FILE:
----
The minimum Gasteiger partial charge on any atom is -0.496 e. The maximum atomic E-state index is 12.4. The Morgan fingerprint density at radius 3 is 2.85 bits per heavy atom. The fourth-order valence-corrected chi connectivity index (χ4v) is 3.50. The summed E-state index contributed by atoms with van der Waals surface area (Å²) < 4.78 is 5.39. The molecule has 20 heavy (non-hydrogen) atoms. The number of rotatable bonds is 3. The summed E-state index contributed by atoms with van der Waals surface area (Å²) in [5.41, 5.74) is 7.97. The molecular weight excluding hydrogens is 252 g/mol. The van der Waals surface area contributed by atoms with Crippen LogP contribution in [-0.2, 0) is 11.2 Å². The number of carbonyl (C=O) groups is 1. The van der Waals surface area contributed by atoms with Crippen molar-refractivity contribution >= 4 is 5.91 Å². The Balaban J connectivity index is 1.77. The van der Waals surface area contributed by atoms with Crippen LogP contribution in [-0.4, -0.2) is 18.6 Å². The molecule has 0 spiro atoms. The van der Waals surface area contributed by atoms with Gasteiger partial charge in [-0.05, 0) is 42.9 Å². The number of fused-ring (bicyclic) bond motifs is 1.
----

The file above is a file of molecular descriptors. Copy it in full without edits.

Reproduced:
The minimum Gasteiger partial charge on any atom is -0.496 e. The maximum atomic E-state index is 12.4. The Morgan fingerprint density at radius 3 is 2.85 bits per heavy atom. The fourth-order valence-corrected chi connectivity index (χ4v) is 3.50. The summed E-state index contributed by atoms with van der Waals surface area (Å²) < 4.78 is 5.39. The molecule has 20 heavy (non-hydrogen) atoms. The number of rotatable bonds is 3. The summed E-state index contributed by atoms with van der Waals surface area (Å²) in [5.41, 5.74) is 7.97. The molecular weight excluding hydrogens is 252 g/mol. The van der Waals surface area contributed by atoms with Crippen LogP contribution in [-0.2, 0) is 11.2 Å². The number of carbonyl (C=O) groups is 1. The van der Waals surface area contributed by atoms with Crippen molar-refractivity contribution >= 4 is 5.91 Å². The Balaban J connectivity index is 1.77. The van der Waals surface area contributed by atoms with Crippen LogP contribution in [-0.4, -0.2) is 18.6 Å². The molecule has 0 spiro atoms. The van der Waals surface area contributed by atoms with Gasteiger partial charge in [-0.05, 0) is 42.9 Å². The number of fused-ring (bicyclic) bond motifs is 1.